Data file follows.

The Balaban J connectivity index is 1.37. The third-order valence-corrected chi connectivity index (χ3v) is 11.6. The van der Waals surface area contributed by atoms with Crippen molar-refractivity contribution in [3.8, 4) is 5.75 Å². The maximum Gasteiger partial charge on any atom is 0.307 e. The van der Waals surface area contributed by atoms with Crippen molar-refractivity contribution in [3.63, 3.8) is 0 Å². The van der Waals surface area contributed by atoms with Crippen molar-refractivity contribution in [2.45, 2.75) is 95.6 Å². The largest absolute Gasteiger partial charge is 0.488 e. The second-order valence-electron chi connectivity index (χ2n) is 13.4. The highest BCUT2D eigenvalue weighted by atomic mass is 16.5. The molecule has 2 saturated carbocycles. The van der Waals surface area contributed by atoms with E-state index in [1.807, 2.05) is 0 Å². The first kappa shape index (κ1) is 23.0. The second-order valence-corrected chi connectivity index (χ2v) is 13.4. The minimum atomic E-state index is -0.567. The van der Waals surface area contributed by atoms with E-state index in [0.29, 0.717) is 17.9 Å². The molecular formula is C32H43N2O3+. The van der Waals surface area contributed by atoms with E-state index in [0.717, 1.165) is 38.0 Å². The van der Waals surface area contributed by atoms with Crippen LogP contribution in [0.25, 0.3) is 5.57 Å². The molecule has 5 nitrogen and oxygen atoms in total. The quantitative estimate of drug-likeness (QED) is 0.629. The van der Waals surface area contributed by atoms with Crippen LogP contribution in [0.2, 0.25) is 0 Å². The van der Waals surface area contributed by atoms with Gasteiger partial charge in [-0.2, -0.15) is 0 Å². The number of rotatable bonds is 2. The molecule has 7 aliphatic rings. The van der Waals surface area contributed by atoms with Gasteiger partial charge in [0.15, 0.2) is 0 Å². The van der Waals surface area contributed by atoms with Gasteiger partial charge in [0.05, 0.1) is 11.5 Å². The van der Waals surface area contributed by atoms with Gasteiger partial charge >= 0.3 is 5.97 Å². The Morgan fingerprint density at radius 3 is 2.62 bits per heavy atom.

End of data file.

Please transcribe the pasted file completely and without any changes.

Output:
The Balaban J connectivity index is 1.37. The third-order valence-corrected chi connectivity index (χ3v) is 11.6. The van der Waals surface area contributed by atoms with Crippen molar-refractivity contribution in [3.8, 4) is 5.75 Å². The maximum Gasteiger partial charge on any atom is 0.307 e. The van der Waals surface area contributed by atoms with Crippen molar-refractivity contribution in [3.63, 3.8) is 0 Å². The van der Waals surface area contributed by atoms with Crippen molar-refractivity contribution in [2.45, 2.75) is 95.6 Å². The largest absolute Gasteiger partial charge is 0.488 e. The second-order valence-electron chi connectivity index (χ2n) is 13.4. The highest BCUT2D eigenvalue weighted by atomic mass is 16.5. The molecule has 2 saturated carbocycles. The van der Waals surface area contributed by atoms with E-state index in [1.807, 2.05) is 0 Å². The first kappa shape index (κ1) is 23.0. The second-order valence-corrected chi connectivity index (χ2v) is 13.4. The minimum atomic E-state index is -0.567. The van der Waals surface area contributed by atoms with E-state index in [0.29, 0.717) is 17.9 Å². The molecular formula is C32H43N2O3+. The van der Waals surface area contributed by atoms with E-state index in [0.717, 1.165) is 38.0 Å². The van der Waals surface area contributed by atoms with Crippen LogP contribution in [0.25, 0.3) is 5.57 Å². The molecule has 5 nitrogen and oxygen atoms in total. The quantitative estimate of drug-likeness (QED) is 0.629. The van der Waals surface area contributed by atoms with Crippen LogP contribution in [0.2, 0.25) is 0 Å². The van der Waals surface area contributed by atoms with Gasteiger partial charge in [-0.2, -0.15) is 0 Å². The number of rotatable bonds is 2. The molecule has 7 aliphatic rings. The van der Waals surface area contributed by atoms with Gasteiger partial charge in [0.15, 0.2) is 0 Å². The van der Waals surface area contributed by atoms with Gasteiger partial charge in [0.05, 0.1) is 11.5 Å². The van der Waals surface area contributed by atoms with Gasteiger partial charge >= 0.3 is 5.97 Å². The Morgan fingerprint density at radius 3 is 2.62 bits per heavy atom.